Mulvihill gains California urban planning honor


Jim Mulvihill, professor emeritus in geography at Cal State San Bernardino, has received the 2012 Distinguished Leadership Award from the California chapter of the American Planning Association.

Jim Mulvihill

Jim Mulvihill

The award, which comes on the heels of his Distinguished Service Award honor from APA’s Inland Empire Section, makes Mulvihill eligible to receive the association’s national service award to be announced next April.

“I’m thrilled to receive the award,” said Mulvihill. “It’s very satisfying to be recognized by colleagues in public and private sector planning.”  He is a certified urban planner, of which only 60 percent pass the required test.

Mulvihill joined the Inland Empire Section of the APA in 1981, which was the same year he began teaching at Cal State San Bernardino. It was a time, he recalls, when few academic programs at the college addressed urban issues. Mulvihill then began working to strengthen the presence of urban planning courses in the college curriculum.

He also joined the San Bernardino Chamber of Commerce, where he promoted development that took advantage of the great mountain views and landscape around the college. In 1984, he assembled a working paper that, he believed, would encourage better development in the area around Cal State San Bernardino. His aim was to visually enhance the campus and the I-215 corridor – a key entry point to the city. The paper was eventually presented to city leaders, who incorporated many of the plan’s proposals.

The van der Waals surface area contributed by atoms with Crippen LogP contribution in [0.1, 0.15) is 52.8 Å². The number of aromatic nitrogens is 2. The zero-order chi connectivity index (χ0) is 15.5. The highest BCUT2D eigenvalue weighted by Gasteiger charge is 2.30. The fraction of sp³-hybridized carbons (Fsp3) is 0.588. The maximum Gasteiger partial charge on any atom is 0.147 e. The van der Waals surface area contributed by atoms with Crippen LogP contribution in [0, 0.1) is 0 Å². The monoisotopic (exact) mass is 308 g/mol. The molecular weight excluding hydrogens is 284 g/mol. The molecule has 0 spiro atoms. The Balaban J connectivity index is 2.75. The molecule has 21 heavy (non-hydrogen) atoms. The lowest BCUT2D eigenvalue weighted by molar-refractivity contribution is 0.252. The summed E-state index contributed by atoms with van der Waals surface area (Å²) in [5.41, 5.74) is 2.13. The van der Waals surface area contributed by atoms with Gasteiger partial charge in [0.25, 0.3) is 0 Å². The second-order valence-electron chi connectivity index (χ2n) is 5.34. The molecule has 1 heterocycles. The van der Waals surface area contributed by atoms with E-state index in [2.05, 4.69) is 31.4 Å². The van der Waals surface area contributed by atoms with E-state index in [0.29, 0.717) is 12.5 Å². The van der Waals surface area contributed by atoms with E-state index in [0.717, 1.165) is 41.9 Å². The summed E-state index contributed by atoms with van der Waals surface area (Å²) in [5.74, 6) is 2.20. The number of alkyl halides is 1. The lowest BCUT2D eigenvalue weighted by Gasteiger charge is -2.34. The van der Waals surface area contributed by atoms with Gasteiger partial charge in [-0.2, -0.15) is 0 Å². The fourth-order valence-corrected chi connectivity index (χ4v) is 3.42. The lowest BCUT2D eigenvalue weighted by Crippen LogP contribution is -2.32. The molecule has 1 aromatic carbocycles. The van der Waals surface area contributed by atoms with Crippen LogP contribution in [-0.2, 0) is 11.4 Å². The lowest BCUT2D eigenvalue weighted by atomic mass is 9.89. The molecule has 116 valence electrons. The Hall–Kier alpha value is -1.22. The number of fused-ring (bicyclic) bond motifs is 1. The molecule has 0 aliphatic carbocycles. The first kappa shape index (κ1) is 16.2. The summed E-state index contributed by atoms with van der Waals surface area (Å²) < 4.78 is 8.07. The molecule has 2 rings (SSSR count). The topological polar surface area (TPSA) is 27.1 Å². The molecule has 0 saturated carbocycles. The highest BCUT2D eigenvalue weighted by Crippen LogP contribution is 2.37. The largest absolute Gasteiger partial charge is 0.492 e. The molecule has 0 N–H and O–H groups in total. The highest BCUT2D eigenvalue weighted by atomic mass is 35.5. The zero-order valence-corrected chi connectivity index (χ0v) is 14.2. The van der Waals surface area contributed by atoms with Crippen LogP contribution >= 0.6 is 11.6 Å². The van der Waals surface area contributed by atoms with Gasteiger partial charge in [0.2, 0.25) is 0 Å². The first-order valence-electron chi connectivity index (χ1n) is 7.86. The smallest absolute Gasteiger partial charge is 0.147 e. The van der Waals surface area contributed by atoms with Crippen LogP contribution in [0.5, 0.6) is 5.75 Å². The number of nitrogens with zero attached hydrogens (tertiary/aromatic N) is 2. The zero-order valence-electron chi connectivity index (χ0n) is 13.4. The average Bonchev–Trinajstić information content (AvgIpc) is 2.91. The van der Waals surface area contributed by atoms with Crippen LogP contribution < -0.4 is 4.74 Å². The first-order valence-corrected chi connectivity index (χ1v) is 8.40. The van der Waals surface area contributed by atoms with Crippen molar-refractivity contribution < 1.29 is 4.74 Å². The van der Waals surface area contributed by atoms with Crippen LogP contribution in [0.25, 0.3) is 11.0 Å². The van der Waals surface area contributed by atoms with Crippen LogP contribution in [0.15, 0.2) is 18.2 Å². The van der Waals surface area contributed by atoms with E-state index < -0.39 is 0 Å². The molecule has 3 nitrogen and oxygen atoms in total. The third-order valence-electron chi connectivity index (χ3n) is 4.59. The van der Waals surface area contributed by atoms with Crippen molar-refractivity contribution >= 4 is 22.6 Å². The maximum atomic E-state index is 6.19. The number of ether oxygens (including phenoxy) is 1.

After developing and implementing a new master’s program in urban planning at CSUSB in the early 1990s, Mulvihill was named the IES-APA’s 1992 Planning Educator of the Year.

While the master’s program fell victim to a mid-1990s economic downturn and the lack of funding, Mulvihill’s devotion to the development of urban planning education persisted. Over the years, he has developed and taught CSUSB’s general education capstone course in urban environment, and he established the certificate program in urban planning.

“This program has provided students with planning interests a lead into their first job,” Mulvihill said.

Community involvement has been a priority for Mulvihill as well. In 2005, San Bernardino Mayor Patrick Morris appointed him to the city’s Planning Commission. He also has lobbied with local officials, written opinion columns in newspapers and worked with local residents to plan for new development in the Inland Empire.

For more information about Cal State San Bernardino, call the university’s Office of Public Affairs at (909) 537-5007 and visit